Figure 5. The effect of ELE 5% and ELE aroma (25g) on each sleep/awake stages. (A) The effect of ELE on the duration of NREM sleep (δ wave: 0.3-4 Hz). (B) The effect of ELE on the duration of REM sleep (θ wave: 4-8 Hz). (C) The effect of ELE on the duration of quiet awake ((α wave: 8-12 Hz). (D) The effect of ELE on the duration of awake (β wave: 12-22 Hz). Data are presented as the mean ± SE; n = 5-6). *p < 0.05, **p < 0.01 vs. Cont (Dunnett’s t test).
This study showed that an oral administration of ELE and the aromatic treatment had the hypnotic effects, and those effects depend on the decrease in the locomotor activity using both treatments during an entire period, particularly in the light period. Then, the reduction of the locomotor activity in the light period using a single oral ELE-administration was based on the induction of the NREM and REM sleep. However, the reduction of the locomotor activity in the light period in an aromatic treatment with ELE was due to the induction of the NREM sleep. The result of this study was consistent with the sedative and hypnotic effects of E. ulmoides leaves reported in previous studies [34,35]. The mechanism of the induction of sleep by ELE is not well understood at this time. However, the oral administration of ELE seems to cause the activation of parasympathetic nervous system . Parasympathetic nervous system induces the relaxation of the peripheral vascular system, which induces heat emission, resulting to sleep-onset time and sleepiness . Thus, the relaxation of the peripheral vascular system might partially contribute to the hypnotic effect of the orally administered ELE. The mechanism of the hypnotic effect of the aromatic treatment of ELE is unknown. In a study investigating the hypnotic effect of aromatherapy, it was suggested that aromatic treatment may show the hypnotic effect via not only olfactory function but also sensory nerve endings located in the lungs and the lower airway . The mechanism of the hypnotic effect using the aromatic treatment with ELE has to be addressed in future studies. In this study, a difference in the quality of the induced sleep was caused by the difference in the method of ELE treatment used. The aromatic treatment shows potential to have possibilities to act by a mechanism like the oral administration with ELE. Looking at a different perspective, the ELE aroma that resulted to reduction of locomotor activity and induction of NREM sleep may be partially related to the factors of oral ELE’s effects with locomotor-activity-dependent increase in the NREM and REM sleep in the light period.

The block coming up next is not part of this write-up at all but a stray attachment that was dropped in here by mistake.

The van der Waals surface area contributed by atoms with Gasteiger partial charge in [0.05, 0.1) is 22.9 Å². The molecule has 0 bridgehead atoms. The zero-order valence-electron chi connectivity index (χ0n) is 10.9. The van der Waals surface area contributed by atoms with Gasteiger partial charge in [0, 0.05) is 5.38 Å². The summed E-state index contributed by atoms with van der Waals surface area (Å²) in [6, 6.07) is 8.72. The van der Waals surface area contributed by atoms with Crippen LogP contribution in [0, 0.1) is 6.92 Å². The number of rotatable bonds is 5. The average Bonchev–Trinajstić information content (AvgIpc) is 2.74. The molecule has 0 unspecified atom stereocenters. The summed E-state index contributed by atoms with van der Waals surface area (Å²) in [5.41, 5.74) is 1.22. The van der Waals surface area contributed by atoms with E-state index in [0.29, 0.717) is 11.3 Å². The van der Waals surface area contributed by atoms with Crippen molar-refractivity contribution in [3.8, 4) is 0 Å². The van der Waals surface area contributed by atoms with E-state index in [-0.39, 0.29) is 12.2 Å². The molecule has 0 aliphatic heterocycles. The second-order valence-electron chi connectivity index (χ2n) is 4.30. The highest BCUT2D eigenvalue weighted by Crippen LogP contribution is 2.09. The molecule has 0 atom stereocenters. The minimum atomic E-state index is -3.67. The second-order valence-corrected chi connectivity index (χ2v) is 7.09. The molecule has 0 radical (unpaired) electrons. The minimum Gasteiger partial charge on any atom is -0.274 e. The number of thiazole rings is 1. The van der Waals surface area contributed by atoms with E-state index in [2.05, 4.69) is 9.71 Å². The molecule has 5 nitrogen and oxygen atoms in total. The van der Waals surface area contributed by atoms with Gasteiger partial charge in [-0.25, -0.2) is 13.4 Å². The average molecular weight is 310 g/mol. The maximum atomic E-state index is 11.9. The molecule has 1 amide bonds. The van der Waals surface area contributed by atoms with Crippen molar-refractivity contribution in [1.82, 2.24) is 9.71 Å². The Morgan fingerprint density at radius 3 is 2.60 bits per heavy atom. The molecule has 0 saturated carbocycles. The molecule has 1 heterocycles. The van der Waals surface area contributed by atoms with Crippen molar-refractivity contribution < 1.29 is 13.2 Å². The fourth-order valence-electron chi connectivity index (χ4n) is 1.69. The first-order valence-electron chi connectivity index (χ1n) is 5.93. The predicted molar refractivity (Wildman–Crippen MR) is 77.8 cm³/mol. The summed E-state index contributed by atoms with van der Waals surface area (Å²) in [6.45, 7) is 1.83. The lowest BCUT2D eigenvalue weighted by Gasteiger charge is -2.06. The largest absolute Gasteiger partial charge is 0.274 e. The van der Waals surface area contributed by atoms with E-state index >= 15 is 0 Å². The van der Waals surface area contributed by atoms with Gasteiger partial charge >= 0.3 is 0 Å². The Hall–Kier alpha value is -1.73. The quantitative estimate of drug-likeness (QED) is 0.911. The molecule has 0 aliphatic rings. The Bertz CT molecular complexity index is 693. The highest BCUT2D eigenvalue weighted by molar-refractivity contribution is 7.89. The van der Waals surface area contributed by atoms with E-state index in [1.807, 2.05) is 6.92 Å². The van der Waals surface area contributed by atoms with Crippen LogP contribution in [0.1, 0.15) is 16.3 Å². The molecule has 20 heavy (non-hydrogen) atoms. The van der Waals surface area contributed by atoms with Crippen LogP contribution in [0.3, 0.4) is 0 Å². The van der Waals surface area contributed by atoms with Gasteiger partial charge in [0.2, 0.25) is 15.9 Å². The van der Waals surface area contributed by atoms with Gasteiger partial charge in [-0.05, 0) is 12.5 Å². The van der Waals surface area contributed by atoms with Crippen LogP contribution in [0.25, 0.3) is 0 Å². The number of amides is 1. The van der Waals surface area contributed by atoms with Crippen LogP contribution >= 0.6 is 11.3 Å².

For treating insomnia, benzodiazepines that influence the sleep architecture and have the possibility of dependence, ramelteon that has a mild and hard to realize effects, or suvorexant that showed a narcolepsy-like symptom are clinically used. These medicines may be unsuitable for some people. However, the safety of ELE use has been previously reported . Thus, instead of using these medicines, the two kinds of treatment methods using ELE may be the best choices in treating insomnia. Therefore, taking or smelling ELE improves daily lack of sleep and prevents the progression of insomnia.
The authors are grateful to M. Nakagawa for technical assistance and statistical analysis, S. Nakao for animal care. The study was performed with support from Kobayashi Pharmaceutical Co., Ltd. (Osaka, Japan). ELE was provided by Kobayashi Pharmaceutical Co., Ltd. The study sponsors had no role in the design and conduct of the study; the collection, management, analysis, and interpretation of the data; or the preparation, approval, and submission of the manuscript. All authors contributed to the writing of this manuscript and the interpretation of the results. All authors also reviewed the contents and approved the final version submitted for publication. H.O. and S.M. were the principal investigator of the study under the supervision of T.F.; N.H., N.K., T.H., S.H., Y.Y., and H.Y. contributed to the partial design of the study, data collection, and laboratory analysis. There are no financial or personal conflicts of interest in relation to the present study.